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(The Philippine Star) – August 2, 2019

The Department of Foreign Affairs’ (DFA) Archives collection gets a major boost as it receives a collection of documents from the country’s most prolific and widely respected diplomat, politician and nationalist in ceremonies held on July 24 at the DFA. It was previously stored in the old Ayala Museum and the Filipinas Heritage Library.

DFA Secretary Teodoro L. Locsin Jr., received from the Carlos P. Romulo Foundation 40 boxes of original and digital versions of correspondence, speeches, reports, press releases, clippings and other documents that chronicle the life and times of the former foreign affairs secretary.

In his remarks, Secretary Locsin highlighted the importance of the documents: “The Department of Foreign Affairs is particularly proud that its history is adorned by the timeless contributions of Carlos P. Romulo in his various diplomatic roles, including as ambassador to the United States and United Nations and as the country’s top diplomat under three presidents. To him belongs the distinction of being the first Asian and only Filipino who served as the president of the United Nations General Assembly.”

He said, “I hope I can think and act like CPR because the things he believed in, the positions he took, the alliances he thought would stand us in good stead, they are the ones I’m striving to build again. If I am still secretary in the new building, I will name it the Carlos P. Romulo Building.”

Georgetown University honorary degrees awarded to CPR and Howard Mitchell, conductor of the National Symphony and 1960 graduates Martha Mitchell and Roberto Romulo.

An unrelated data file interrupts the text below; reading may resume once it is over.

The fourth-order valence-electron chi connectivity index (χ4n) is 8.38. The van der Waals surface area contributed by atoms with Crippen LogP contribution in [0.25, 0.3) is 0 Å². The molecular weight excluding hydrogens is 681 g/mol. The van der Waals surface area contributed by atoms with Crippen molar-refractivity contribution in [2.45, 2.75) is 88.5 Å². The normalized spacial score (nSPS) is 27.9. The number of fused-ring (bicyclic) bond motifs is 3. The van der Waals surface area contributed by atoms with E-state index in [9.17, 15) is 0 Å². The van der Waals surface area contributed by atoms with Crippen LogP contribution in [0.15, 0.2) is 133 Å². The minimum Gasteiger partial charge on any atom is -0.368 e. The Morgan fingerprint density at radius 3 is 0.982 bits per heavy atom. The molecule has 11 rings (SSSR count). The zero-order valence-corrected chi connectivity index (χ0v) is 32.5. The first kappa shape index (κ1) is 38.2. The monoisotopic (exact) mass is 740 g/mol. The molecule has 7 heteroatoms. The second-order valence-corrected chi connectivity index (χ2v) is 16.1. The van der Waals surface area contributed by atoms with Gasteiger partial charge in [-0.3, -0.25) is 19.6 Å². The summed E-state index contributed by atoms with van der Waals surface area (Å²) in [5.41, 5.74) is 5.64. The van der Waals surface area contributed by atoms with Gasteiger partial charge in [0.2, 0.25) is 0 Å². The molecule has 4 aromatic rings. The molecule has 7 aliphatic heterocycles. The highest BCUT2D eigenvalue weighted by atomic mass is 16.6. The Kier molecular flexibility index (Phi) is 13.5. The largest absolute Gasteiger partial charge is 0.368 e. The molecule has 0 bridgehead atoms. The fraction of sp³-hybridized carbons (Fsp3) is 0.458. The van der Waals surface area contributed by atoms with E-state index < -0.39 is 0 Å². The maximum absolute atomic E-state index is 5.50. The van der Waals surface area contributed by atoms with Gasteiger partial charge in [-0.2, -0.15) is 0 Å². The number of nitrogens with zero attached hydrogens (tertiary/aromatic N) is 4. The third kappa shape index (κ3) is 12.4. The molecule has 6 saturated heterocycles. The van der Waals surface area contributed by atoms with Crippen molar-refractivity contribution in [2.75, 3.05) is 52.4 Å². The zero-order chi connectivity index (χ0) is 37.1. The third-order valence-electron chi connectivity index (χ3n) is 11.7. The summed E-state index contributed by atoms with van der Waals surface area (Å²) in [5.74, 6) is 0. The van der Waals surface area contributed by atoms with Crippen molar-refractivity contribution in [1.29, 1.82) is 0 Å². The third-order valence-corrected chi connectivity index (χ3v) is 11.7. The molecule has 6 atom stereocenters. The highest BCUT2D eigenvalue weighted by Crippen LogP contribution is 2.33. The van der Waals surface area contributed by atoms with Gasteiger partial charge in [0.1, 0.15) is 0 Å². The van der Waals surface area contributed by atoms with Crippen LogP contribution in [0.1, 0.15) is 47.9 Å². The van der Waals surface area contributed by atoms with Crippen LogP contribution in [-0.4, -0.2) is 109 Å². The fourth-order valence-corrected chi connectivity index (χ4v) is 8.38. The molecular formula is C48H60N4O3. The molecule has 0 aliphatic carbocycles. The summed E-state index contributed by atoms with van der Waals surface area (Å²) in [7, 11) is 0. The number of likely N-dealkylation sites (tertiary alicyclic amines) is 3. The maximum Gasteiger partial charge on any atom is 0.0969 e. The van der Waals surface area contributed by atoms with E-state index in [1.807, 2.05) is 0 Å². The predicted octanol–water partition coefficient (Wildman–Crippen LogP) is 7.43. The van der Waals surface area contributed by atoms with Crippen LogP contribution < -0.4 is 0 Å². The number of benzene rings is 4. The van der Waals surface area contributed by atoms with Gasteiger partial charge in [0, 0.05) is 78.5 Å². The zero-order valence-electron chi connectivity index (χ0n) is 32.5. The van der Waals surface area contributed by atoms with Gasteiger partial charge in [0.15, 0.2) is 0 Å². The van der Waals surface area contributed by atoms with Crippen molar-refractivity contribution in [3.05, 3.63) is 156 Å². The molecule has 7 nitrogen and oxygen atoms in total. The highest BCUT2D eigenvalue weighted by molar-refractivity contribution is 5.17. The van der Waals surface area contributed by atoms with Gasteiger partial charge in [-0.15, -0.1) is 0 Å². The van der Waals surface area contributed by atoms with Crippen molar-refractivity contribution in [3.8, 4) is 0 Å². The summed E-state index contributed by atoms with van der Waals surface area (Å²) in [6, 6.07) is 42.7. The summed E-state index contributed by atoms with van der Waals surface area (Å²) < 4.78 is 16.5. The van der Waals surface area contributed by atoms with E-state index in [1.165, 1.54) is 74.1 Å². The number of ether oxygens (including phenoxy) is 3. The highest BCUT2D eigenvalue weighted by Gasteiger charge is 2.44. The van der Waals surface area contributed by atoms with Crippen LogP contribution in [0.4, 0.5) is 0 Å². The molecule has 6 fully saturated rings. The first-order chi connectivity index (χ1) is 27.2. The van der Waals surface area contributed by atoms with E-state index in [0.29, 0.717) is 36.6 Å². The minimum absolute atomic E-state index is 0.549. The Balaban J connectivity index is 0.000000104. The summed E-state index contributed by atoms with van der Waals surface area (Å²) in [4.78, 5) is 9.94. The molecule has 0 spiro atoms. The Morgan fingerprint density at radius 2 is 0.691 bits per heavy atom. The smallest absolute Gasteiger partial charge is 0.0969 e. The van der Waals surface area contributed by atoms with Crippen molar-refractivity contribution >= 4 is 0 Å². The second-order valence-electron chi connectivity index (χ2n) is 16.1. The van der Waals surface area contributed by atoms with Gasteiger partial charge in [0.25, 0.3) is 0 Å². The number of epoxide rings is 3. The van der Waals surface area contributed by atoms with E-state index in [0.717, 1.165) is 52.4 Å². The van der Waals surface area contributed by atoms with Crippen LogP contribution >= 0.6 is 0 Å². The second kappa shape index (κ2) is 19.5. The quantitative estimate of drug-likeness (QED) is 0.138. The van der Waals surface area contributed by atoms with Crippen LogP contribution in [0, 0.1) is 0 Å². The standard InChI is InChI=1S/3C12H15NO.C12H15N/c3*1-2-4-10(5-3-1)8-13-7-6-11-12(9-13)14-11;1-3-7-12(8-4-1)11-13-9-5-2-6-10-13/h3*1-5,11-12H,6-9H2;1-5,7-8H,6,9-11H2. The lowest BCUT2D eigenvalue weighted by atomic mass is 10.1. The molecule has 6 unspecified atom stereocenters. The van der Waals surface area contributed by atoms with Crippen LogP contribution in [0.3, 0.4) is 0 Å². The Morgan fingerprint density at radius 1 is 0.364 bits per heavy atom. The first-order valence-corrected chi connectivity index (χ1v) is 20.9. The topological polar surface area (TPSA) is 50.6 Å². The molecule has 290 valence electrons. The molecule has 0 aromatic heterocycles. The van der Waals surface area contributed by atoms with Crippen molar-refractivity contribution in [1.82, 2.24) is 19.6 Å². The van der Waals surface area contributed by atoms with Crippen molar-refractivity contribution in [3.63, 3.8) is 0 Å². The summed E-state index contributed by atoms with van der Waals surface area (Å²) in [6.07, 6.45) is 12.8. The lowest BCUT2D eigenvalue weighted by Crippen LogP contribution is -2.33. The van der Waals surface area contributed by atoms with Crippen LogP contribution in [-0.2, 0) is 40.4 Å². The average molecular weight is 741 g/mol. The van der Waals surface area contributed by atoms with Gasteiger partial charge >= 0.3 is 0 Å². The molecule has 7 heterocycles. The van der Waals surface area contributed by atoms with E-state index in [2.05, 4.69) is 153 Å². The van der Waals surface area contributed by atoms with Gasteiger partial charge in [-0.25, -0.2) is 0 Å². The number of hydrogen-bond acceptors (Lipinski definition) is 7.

For those who have not been exposed to CPR, he had a multifaceted career. He was a journalist and editor who won the Pulitzer Prize. As an author of 22 books, he was declared a National Artist. He was the president of the University of the Philippines and secretary of education.  He was a soldier who became a brigadier general in the US Army and the aide de camp of Gen. Douglas MacArthur. He was the most decorated Filipino in history, which includes 72 honorary degrees from universities and 144 awards and decorations from foreign countries.

In response in my capacity as chairman of the foundation, I said that my father would be delighted that the papers have found its way to the DFA where he served as its secretary for 17 years. I quoted excerpts from the essay “I am a Filipino,” written by CPR in 1941. “Seventy plus years later, his words can still find relevance in today’s milieu”.

As an example, in this and his other writings he spoke extensively about two issues that have since become contemporary: Internationalization and human rights. To appreciate his prescience, one should note that during his time: 1) Isolationism and economic nationalism were the prevailing sentiment. And, 2) It was generally accepted that whatever goes on inside a country’s borders – including the treatment of their own people – was their government’s sole prerogative.

Three years after he said this, 44 countries met in Breton Woods and agreed to create the IMF and World Bank, and subsequently the General Agreement on Tariffs and Trade (GATT). These agreements spelled the end of economic nationalism and launched a push towards open markets and concerted actions which subsequently led to what we know now as globalization. He said then: “We grow by what we do within our borders and by what we do in cooperation with the rest of the world. Indeed, in the eyes of other peoples, the latter is by far the more obvious measure of our growth and worth.”

CPR and former US first lady Eleanor Roosevelt at the UN General Assembly in 1947.

CPR had a more direct hand in elevating human rights as a universal value. He worked closely with Mrs. Eleanor Roosevelt who chaired and finalized the Universal Declaration of Human Rights.

Commemorating CPR’s 122nd

On Jan. 14, 2020, there will be an inauguration of the Carlos P. Romulo Writers’ Room at the newly constructed Henry Sy Sr. Hall at De La Salle University, which will highlight CPR’s accomplishments on the occasion of his 122nd birth anniversary.

In the first quarter of 2020, the foundation will hold a conference/workshop on how the conduct of Philippine foreign relations and economic diplomacy should adopt to the ebb and flow since then on the issue of globalization and universal human rights in the promotion of the national interest.

Source: Philippine Star

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